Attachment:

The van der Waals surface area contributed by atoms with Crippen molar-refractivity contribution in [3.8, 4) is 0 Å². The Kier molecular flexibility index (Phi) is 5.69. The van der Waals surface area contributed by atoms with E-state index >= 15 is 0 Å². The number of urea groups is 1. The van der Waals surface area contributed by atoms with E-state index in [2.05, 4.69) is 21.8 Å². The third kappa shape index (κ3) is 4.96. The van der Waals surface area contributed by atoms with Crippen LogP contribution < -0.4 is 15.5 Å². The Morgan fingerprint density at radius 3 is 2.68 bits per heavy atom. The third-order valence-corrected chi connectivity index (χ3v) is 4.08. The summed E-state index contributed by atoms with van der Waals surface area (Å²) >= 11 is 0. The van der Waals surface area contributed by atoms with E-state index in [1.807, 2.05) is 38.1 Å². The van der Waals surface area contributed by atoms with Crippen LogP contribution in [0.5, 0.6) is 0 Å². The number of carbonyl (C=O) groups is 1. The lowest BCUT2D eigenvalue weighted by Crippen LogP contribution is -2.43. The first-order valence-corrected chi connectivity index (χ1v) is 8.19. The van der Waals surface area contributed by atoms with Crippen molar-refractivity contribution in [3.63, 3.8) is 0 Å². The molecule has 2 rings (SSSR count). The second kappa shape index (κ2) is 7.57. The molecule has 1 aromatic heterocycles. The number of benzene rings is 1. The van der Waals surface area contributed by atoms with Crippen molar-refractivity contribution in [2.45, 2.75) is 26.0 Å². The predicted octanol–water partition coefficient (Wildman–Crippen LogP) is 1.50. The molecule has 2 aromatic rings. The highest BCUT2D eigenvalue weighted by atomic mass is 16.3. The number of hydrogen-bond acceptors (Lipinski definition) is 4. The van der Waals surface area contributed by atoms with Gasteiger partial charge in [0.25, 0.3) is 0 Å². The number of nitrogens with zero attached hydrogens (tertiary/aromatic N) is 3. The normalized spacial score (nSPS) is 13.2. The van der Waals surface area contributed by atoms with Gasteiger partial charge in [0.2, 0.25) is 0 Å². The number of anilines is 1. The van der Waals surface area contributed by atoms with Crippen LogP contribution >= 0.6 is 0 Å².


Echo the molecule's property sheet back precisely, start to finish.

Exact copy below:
The van der Waals surface area contributed by atoms with Crippen molar-refractivity contribution in [3.8, 4) is 0 Å². The Kier molecular flexibility index (Phi) is 5.69. The van der Waals surface area contributed by atoms with E-state index >= 15 is 0 Å². The number of urea groups is 1. The van der Waals surface area contributed by atoms with E-state index in [2.05, 4.69) is 21.8 Å². The third kappa shape index (κ3) is 4.96. The van der Waals surface area contributed by atoms with Crippen LogP contribution < -0.4 is 15.5 Å². The Morgan fingerprint density at radius 3 is 2.68 bits per heavy atom. The third-order valence-corrected chi connectivity index (χ3v) is 4.08. The summed E-state index contributed by atoms with van der Waals surface area (Å²) >= 11 is 0. The van der Waals surface area contributed by atoms with E-state index in [1.807, 2.05) is 38.1 Å². The van der Waals surface area contributed by atoms with Crippen LogP contribution in [0.5, 0.6) is 0 Å². The number of carbonyl (C=O) groups is 1. The lowest BCUT2D eigenvalue weighted by Crippen LogP contribution is -2.43. The first-order valence-corrected chi connectivity index (χ1v) is 8.19. The van der Waals surface area contributed by atoms with Crippen molar-refractivity contribution in [3.63, 3.8) is 0 Å². The molecule has 2 rings (SSSR count). The second kappa shape index (κ2) is 7.57. The molecule has 1 aromatic heterocycles. The number of benzene rings is 1. The van der Waals surface area contributed by atoms with Crippen molar-refractivity contribution in [2.45, 2.75) is 26.0 Å². The predicted octanol–water partition coefficient (Wildman–Crippen LogP) is 1.50. The molecule has 2 aromatic rings. The highest BCUT2D eigenvalue weighted by atomic mass is 16.3. The number of hydrogen-bond acceptors (Lipinski definition) is 4. The van der Waals surface area contributed by atoms with Gasteiger partial charge in [0.25, 0.3) is 0 Å². The number of nitrogens with zero attached hydrogens (tertiary/aromatic N) is 3. The normalized spacial score (nSPS) is 13.2. The van der Waals surface area contributed by atoms with Gasteiger partial charge in [0.2, 0.25) is 0 Å². The number of anilines is 1. The van der Waals surface area contributed by atoms with Crippen LogP contribution >= 0.6 is 0 Å².